Denmark is a land that has had people living on it since the Last Ice Age. This gives it an ancient history and while it is not considered a powerful nation today, it once ruled much of Europe with an iron fist. This history contains stories of wars, revolutions, political intrigue, religious conflict, Vikings and one of the oldest monarchies. The Danes are believed to have been in Denmark since 500 AD. The Middle Ages were a great time of power for the Danes and they ruled over England and united with Sweden and Norway. The monarchy of Denmark lasted for centuries and many of these nobles made castles their homes. Voregaard Castle is one of the most well preserved castles dating back to the Renaissance and today is home to a beautiful art collection. The castle also houses a spirit. Kronburg Castle was made famous by Hamlet and has a few ghosts of its own. Dragsholm Castle has been converted into a luxury hotel with a golf course, but it has more than just a reputation for being a nice place to get away to on a holiday. Dragsholm is reputedly the most haunted castle in Denmark. Join me as I share the history and hauntings of the castles of Denmark. The Moment in Oddity features Qin Shi Huang’s Tomb and This Month in History features the Sacco and Vanzetti Case.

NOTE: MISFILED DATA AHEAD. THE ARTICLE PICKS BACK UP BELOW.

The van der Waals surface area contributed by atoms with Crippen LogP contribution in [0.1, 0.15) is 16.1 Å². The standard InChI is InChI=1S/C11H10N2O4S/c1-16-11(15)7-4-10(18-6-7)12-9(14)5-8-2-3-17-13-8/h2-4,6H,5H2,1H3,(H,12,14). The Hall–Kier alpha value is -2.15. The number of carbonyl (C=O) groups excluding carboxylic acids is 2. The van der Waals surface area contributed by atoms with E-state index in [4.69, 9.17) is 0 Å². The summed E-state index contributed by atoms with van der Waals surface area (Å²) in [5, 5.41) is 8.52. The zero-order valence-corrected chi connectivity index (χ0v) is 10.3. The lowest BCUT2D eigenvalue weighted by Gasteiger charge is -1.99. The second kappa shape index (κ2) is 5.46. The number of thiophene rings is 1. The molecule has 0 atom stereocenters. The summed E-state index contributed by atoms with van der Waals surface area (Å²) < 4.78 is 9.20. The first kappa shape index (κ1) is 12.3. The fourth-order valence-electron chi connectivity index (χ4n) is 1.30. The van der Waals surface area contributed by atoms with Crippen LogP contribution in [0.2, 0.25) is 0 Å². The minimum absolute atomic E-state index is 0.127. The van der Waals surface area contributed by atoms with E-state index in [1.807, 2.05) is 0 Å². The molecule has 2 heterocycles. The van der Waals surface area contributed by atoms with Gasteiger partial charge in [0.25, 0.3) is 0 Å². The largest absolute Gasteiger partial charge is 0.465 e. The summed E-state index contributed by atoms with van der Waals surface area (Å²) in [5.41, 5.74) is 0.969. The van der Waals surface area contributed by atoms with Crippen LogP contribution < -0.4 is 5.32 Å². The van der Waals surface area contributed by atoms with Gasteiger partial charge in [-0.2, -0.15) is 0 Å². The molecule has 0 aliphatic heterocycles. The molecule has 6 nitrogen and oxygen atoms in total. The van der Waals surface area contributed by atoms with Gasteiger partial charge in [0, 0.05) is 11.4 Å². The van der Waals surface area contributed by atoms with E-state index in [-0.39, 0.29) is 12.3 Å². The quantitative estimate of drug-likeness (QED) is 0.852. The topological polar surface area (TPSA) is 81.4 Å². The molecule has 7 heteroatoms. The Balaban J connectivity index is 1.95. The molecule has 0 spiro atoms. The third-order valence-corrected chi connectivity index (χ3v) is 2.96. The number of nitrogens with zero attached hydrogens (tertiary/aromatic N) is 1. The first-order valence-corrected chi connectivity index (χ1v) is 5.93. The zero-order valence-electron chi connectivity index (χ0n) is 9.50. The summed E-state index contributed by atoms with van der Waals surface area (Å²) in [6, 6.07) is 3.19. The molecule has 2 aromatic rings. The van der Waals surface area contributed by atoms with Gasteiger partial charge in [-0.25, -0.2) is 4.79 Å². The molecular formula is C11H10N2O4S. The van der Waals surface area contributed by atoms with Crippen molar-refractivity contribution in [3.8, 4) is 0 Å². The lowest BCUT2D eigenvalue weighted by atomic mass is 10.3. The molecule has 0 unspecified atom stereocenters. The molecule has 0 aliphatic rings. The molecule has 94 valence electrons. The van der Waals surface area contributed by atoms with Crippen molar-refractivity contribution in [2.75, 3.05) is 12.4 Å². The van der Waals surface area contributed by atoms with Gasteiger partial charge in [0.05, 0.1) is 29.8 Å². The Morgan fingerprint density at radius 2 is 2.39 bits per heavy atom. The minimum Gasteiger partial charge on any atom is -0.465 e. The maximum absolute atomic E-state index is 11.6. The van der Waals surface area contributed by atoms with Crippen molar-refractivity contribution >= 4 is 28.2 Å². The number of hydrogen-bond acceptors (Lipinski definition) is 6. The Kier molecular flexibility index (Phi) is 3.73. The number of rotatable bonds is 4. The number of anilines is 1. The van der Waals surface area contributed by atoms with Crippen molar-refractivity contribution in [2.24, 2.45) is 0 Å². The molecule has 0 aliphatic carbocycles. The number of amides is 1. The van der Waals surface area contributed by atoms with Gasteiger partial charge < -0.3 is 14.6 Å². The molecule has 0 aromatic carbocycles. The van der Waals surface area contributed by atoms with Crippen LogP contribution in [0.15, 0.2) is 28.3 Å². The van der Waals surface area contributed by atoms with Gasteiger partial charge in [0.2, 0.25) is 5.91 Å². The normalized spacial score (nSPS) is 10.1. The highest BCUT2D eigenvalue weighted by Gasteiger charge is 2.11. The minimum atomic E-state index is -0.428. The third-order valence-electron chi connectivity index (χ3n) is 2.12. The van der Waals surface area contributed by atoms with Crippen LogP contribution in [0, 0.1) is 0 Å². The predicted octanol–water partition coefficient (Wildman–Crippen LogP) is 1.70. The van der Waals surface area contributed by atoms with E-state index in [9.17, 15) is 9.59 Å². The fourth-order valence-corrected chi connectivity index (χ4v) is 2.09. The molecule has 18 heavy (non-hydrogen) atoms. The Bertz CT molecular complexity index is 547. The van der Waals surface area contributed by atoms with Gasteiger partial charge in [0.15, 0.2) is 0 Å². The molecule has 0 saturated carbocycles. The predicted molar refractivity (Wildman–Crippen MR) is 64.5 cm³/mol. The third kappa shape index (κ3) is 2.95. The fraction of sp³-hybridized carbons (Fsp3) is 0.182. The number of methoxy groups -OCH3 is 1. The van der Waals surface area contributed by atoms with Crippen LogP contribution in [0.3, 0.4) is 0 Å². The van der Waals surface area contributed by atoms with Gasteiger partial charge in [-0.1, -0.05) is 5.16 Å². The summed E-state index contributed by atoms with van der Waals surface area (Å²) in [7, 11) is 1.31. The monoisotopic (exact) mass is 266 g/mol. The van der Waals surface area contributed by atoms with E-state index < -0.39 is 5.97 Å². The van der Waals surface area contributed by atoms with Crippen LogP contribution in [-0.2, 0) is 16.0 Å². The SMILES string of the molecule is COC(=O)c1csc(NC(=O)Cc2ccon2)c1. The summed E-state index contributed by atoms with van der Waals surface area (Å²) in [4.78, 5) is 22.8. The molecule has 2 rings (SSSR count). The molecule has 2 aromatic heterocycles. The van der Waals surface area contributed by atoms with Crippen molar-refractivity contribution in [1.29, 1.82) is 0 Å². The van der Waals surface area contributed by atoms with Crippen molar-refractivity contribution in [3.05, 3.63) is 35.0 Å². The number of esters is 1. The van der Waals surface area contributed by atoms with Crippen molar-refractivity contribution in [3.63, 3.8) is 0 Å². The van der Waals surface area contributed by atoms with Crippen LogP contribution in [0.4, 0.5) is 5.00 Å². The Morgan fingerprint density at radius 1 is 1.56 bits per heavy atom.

Colonial Williamsburg is part of America’s historic triangle. Today, it is a historic area that features a look back into the America of colonial times just as the struggle for independence was sparking. Visitors can watch artisans ply trades from the past and visit dozens of historic buildings that have been restored to their eighteenth century charm. This is a place where one can walk in the footsteps of our Founding Fathers and experience the reality and uncertainty of the times that earlier Americans lived under, both free and slave. In any city with this much history, there is bound to be talk of a ghost or two. And there are many here with fascinating stories of pirates, poisonings, suicides and war. Many of the historic buildings have ghost stories attached to them. Join me as I explore the history and hauntings of Colonial Williamsburg. The Moment in Oddity features the largest baby ever born and This Month in History features the Enigma Code broken.
The Roman Catholic Church purchased 90 acres of land in Canon City, Colorado, formerly known as Fruitmere Orchards, from Captain Benjamin F. Rockefeller for the Benedictine Society of Colorado. The Benedictines called the new religious foundation the Holy Cross Abbey. The main building was constructed in 1924 and rises to four stories and was designed by Joseph Dillon and L.A. Des Jardins with a Collegiate Gothic and Jacobean Revival style. This was not only a monastery, but it also was a boarding school for boys. There were bigger plans for the property, but the Depression stopped those plans. This location has been the scene of many suicides and other deaths and it seems that this has led to haunting activity. I am joined on this episode by Dennis Batchelor of Simply Ghosts, our listener Cheryl Lynn and two other investigators, Cindy and Sean, to share the history and their paranormal experiences at the Holy Cross Abbey. The Moment in Oddity features green olivine crystals from the sky and This Month in History features the Berlin Blockade.